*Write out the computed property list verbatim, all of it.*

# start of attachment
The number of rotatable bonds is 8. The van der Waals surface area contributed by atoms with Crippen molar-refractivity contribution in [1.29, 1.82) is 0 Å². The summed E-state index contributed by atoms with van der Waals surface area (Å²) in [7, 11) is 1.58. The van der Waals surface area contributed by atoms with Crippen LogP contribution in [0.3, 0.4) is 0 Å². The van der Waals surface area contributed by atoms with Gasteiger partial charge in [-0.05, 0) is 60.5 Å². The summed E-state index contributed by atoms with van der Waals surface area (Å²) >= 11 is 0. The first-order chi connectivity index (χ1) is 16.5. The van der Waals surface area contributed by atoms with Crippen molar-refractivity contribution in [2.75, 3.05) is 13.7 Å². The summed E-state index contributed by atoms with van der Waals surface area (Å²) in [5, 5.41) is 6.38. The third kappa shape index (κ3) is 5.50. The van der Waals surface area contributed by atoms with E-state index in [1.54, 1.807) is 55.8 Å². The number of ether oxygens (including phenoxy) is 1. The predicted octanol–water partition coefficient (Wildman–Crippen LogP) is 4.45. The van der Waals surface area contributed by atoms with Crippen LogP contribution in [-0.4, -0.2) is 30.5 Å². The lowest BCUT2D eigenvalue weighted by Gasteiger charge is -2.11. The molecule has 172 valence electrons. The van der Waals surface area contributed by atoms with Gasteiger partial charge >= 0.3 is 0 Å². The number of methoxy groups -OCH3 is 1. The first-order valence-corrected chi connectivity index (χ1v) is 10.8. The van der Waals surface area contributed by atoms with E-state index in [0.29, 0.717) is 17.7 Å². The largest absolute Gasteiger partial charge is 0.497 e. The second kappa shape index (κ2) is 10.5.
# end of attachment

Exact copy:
The number of rotatable bonds is 8. The van der Waals surface area contributed by atoms with Crippen molar-refractivity contribution in [1.29, 1.82) is 0 Å². The summed E-state index contributed by atoms with van der Waals surface area (Å²) in [7, 11) is 1.58. The van der Waals surface area contributed by atoms with Crippen LogP contribution in [0.3, 0.4) is 0 Å². The van der Waals surface area contributed by atoms with Gasteiger partial charge in [-0.05, 0) is 60.5 Å². The summed E-state index contributed by atoms with van der Waals surface area (Å²) >= 11 is 0. The first-order chi connectivity index (χ1) is 16.5. The van der Waals surface area contributed by atoms with Crippen molar-refractivity contribution in [2.75, 3.05) is 13.7 Å². The summed E-state index contributed by atoms with van der Waals surface area (Å²) in [5, 5.41) is 6.38. The third kappa shape index (κ3) is 5.50. The van der Waals surface area contributed by atoms with E-state index in [1.54, 1.807) is 55.8 Å². The number of ether oxygens (including phenoxy) is 1. The predicted octanol–water partition coefficient (Wildman–Crippen LogP) is 4.45. The van der Waals surface area contributed by atoms with Crippen LogP contribution in [-0.4, -0.2) is 30.5 Å². The lowest BCUT2D eigenvalue weighted by Gasteiger charge is -2.11. The molecule has 172 valence electrons. The van der Waals surface area contributed by atoms with Gasteiger partial charge >= 0.3 is 0 Å². The number of methoxy groups -OCH3 is 1. The first-order valence-corrected chi connectivity index (χ1v) is 10.8. The van der Waals surface area contributed by atoms with E-state index in [0.29, 0.717) is 17.7 Å². The largest absolute Gasteiger partial charge is 0.497 e. The second kappa shape index (κ2) is 10.5.